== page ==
I cannot complain about my childhood. I had a close nuclear family, an extended family with deep roots, I was well educated, and my parents went to great lengths to fill the years with vacations, museums, theatre, Sunday school, music lessons and sports teams. Because my dad was in the Air Force, I even got to travel all over the US, Europe and the Middle East. I’m grateful for every bit of it, and I wouldn’t change a thing (even the poopy bits).
Even so, the childhood I was gifted with was not the life I would have made for myself. I appreciated the trappings of modern life, such as running water, electricity and toilet paper, but I dreamed of a wilder life. Why did everyone drive cars? Horses are so much nicer, and they go slow enough for you to see what’s blooming on the side of the road. Why do I have to go to school? Can’t we have a tribe where the children learn to do what the adults do? Why are buildings so big and ugly and smelling of chemicals? Couldn’t we just sleep in tents outside? Why can’t we live with dogs and cats and rabbits and birds and horses?
My mother told me the things I wanted to do cost lots of money. My father told me I wouldn’t be happy without toilet paper and running water. I didn’t quite believe my parents. Laura Ingalls Wilder didn’t have any money and she seemed pretty happy without toilet paper and running water. But what did I know? I figured once I wasn’t a kid anymore I’d know what I wanted to do.
But then 17 happened, and suddenly everyone wanted to know where I was going to college, what I was going to major in, what career field had I chosen? Shit. I’m supposed to be a grownup now, but when someone would ask me, “What do you want to DO?” all I could think of were green forests, swimming in rivers, riding horses, sleeping in hammocks, wearing almost nothing, foraging, hiking, and finding a partner to do it all with.
I wanted to be a cowgirl. An adventurer. A witch. A pirate.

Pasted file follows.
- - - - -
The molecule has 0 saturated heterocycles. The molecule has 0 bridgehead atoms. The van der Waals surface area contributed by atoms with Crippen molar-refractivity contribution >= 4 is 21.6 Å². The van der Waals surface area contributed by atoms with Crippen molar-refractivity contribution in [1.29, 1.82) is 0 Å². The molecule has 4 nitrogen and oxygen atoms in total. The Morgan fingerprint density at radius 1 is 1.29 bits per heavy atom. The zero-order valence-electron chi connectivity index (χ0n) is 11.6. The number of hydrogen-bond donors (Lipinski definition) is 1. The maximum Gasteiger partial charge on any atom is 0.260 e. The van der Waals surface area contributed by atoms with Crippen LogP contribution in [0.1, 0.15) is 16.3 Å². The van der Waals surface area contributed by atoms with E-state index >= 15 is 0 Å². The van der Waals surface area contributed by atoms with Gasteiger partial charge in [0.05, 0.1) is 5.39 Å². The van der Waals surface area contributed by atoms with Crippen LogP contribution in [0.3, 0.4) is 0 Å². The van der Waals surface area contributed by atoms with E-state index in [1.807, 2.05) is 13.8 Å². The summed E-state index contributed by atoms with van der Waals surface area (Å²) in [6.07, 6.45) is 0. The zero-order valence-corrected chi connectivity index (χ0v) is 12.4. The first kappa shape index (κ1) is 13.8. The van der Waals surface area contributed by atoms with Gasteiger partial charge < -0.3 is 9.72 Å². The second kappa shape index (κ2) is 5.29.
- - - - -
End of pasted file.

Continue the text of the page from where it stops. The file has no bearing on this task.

But these were not offered as majors at any colleges (that I knew of). I tried to get a degree, have a career, get married, have a car and a house and babies. Turns out I suck at that kind of a life. It took me 7 years and 3 colleges to get a BFA, my first marriage crashed and burned like a moth in a bugzapper, and I chose a career as an actor (guess how that went!). Plus it turns out that I hate cars and houses and babies.
It’s been about 12 years since my old life exploded. I’ve spent most of that time as a beginner. A student. An apprentice. I let go of the things that weren’t truly me, like the first husband, the car, the career, and lots of beliefs that I was holding onto for no good reason. I read as much as I could about the topics I was interested in, like feminism, horses, gardening, frugal living, simplicity, minimalism, biology, mythology, cooking and food. I took jobs that offered me experience and benefits and education while paying me: a carriage tour company, a riding stable, an organic grocery store, landscaping with a master gardener. I took opportunities to learn in new ways: I went to massage school, I attended alternative healing conferences and lectures, I apprenticed with herbalist Susun Weed at her Wise Woman Center in upstate New York.
It’s only in the last few years that I’ve stopped feeling like a beginner. The books are all repeating themselves, I’ve been to all the lectures, I don’t need more classes or degrees.
But I’m not an expert either. I don’t have enough experience as a wild witch pirate cowgirl. The living hasn’t quite caught up to the believing, as Peace Pilgrim would say. I’m not yet living in my horse drawn gypsy caravan, cooking over a fire, fishing for my dinner and pooping on the compost pile. I’m working on it, but these kinds of skills don’t come from library books — I have to practice them. Practice the crafts until I master them.
I’m not sure how long it will take me to become a Master Herban Cowgirl. Thank goodness the practice is so much fun.